I have to admit, I procrastinated writing this blog post because I didn’t quite know where to start. As someone who has both experienced racism at various levels and who has also benefited from structures rooted in racism, I was anxious to write about such an important, albeit heavy, topic.

I shared my apprehension about writing the post with my wife and mother-in-law while standing at the kitchen counter over an assortment of leftovers. As we took turns microwaving our lunch, I explained that while it’s now well known in the field of public health that structural racism is a public health issue, it hasn’t always been accepted as fact and so much more needs to be done beyond declaring the obvious.

Racism is a public health issue … once this is declared,
what comes next? Where do we even start?

Since the murder of George Floyd in April 2020 and the national social justice upheaval that has followed, hundreds of city, county, and state governmental entities have formally declared racism as a public health issue. As of August 2021, 209 declarations have been passed by 37 states and have been adopted by hundreds of city/town councils, county boards, governor/mayoral statements, education boards (e.g., school boards), health associations, and public health departments (APHA). These declarations are backed by a great body of data (a select few are here). But once a declaration has been made, what happens after? Just as there are a myriad of ways racism appears in policies and practices among the organizations, institutions, and systems in which we live, work, and play, there is great variation in what comes (or doesn’t come) next.

If you think about it, race isn’t really a social determinant of health, but racism is.

Many organizations and agencies have followed these formal declarations with plans to address racism across all levels that will ultimately improve population health outcomes and quality of life. Public health practitioners, especially those in governmental public health, know they need to take steps to assess and address structural racism through policy and practice but that isn’t always a simple next step. The Region V Public Health Training Center (RVPHTC) conducted a qualitative training needs assessment in 2021, hearing from those in public health practice and workforce development that strategic action, along with adequate training and resources, are needed for practitioners to feel equipped to make an impact.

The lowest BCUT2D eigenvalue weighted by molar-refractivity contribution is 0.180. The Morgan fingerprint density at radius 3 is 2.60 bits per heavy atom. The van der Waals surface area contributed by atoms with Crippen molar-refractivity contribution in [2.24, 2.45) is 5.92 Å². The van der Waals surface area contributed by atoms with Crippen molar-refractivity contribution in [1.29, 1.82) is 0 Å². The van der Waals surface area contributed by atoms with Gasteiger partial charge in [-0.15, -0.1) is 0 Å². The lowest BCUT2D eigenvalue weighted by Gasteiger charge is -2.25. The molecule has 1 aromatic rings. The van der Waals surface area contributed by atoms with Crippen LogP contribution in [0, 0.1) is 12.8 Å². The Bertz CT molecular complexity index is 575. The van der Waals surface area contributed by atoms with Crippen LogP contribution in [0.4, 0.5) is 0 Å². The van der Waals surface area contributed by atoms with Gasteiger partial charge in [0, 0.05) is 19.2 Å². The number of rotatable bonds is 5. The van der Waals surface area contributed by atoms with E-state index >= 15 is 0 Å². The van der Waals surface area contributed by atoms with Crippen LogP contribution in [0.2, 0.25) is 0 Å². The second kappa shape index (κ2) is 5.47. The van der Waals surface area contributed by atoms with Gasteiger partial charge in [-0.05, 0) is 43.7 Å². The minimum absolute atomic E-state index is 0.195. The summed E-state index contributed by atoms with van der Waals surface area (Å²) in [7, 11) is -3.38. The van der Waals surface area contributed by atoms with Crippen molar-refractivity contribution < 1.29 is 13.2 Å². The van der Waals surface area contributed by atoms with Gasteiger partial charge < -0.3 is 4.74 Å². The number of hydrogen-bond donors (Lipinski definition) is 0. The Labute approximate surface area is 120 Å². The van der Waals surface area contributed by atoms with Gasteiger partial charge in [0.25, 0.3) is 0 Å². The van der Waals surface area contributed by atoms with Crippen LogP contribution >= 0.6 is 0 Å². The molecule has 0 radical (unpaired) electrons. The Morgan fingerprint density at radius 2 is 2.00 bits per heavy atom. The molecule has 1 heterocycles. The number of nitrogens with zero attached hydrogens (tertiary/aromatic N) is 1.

Before one can address racism at an organizational level, for example, it’s vital to first assess the situation. And to do that, the RVPHTC has been working with a group of partners to develop a resource library of racial equity assessments since the summer of 2021. The group plans to launch this resource library on the RVPHTC website this spring.

In addition to these efforts, the RVPHTC has been involved with the Public Health Learning Network’s racial justice workgroup, which is in the process of developing a Racial Justice Competency Model for Public Health Professionals (RCJM). The workgroup has met since the summer of 2021 to create the competency model, aiming to help educate public health practitioners on health equity and racial justice principles and guide people in putting anti-racism principles into practice. The RJCM aligns with the 10 Essential Services of Public Health and is a framework that we hope will strengthen efforts to actively address racism at both the individual and organizational levels. The workgroup is currently revising the model and plans to pilot it with practitioners soon.

Although getting started in this work can be overwhelming and hard, it’s necessary to struggle through the challenges and discomfort in order to dismantle structural racism and achieve racial equity. While I’m hopeful the efforts I’m involved in through my work at the RVPHTC will help move the needle, I’m realistic that this work is just a drop in the bucket. Regardless, I’m moving forward with an open mind and heart to reflect on how I can be a better accomplice to embodying anti-racism into both my public health practice and daily life. I hope through future interactions, whether with colleagues on a Zoom call or with family at the kitchen counter, we can continue to brainstorm how else we can move from conversation to action.

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